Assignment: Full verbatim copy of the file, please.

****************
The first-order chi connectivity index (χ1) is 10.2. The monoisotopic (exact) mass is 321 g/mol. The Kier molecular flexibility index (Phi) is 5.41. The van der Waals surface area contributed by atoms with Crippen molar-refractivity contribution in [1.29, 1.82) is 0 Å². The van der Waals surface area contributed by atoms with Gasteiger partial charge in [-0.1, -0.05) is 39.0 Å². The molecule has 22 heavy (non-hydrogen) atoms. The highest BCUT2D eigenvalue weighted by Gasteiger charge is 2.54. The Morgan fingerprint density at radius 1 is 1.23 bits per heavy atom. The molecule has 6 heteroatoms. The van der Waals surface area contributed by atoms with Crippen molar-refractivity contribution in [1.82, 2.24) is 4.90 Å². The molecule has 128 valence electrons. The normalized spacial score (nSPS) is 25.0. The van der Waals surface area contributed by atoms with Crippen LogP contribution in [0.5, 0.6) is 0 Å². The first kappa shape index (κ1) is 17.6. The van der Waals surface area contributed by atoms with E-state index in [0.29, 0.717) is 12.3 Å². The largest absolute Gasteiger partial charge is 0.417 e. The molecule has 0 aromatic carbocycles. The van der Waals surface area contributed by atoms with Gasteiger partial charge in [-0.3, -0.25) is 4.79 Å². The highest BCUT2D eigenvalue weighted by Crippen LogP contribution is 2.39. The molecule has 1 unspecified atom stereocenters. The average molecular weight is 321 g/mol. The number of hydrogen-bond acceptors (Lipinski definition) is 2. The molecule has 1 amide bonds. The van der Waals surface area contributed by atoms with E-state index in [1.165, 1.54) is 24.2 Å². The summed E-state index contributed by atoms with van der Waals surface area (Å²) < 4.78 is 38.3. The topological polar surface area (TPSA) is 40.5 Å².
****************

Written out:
The first-order chi connectivity index (χ1) is 10.2. The monoisotopic (exact) mass is 321 g/mol. The Kier molecular flexibility index (Phi) is 5.41. The van der Waals surface area contributed by atoms with Crippen molar-refractivity contribution in [1.29, 1.82) is 0 Å². The van der Waals surface area contributed by atoms with Gasteiger partial charge in [-0.1, -0.05) is 39.0 Å². The molecule has 22 heavy (non-hydrogen) atoms. The highest BCUT2D eigenvalue weighted by Gasteiger charge is 2.54. The Morgan fingerprint density at radius 1 is 1.23 bits per heavy atom. The molecule has 6 heteroatoms. The van der Waals surface area contributed by atoms with Crippen molar-refractivity contribution in [1.82, 2.24) is 4.90 Å². The molecule has 128 valence electrons. The normalized spacial score (nSPS) is 25.0. The van der Waals surface area contributed by atoms with Crippen LogP contribution in [0.5, 0.6) is 0 Å². The first kappa shape index (κ1) is 17.6. The van der Waals surface area contributed by atoms with E-state index in [0.29, 0.717) is 12.3 Å². The largest absolute Gasteiger partial charge is 0.417 e. The molecule has 0 aromatic carbocycles. The van der Waals surface area contributed by atoms with Gasteiger partial charge in [-0.3, -0.25) is 4.79 Å². The highest BCUT2D eigenvalue weighted by Crippen LogP contribution is 2.39. The molecule has 1 unspecified atom stereocenters. The average molecular weight is 321 g/mol. The number of hydrogen-bond acceptors (Lipinski definition) is 2. The molecule has 1 amide bonds. The van der Waals surface area contributed by atoms with E-state index in [1.165, 1.54) is 24.2 Å². The summed E-state index contributed by atoms with van der Waals surface area (Å²) < 4.78 is 38.3. The topological polar surface area (TPSA) is 40.5 Å².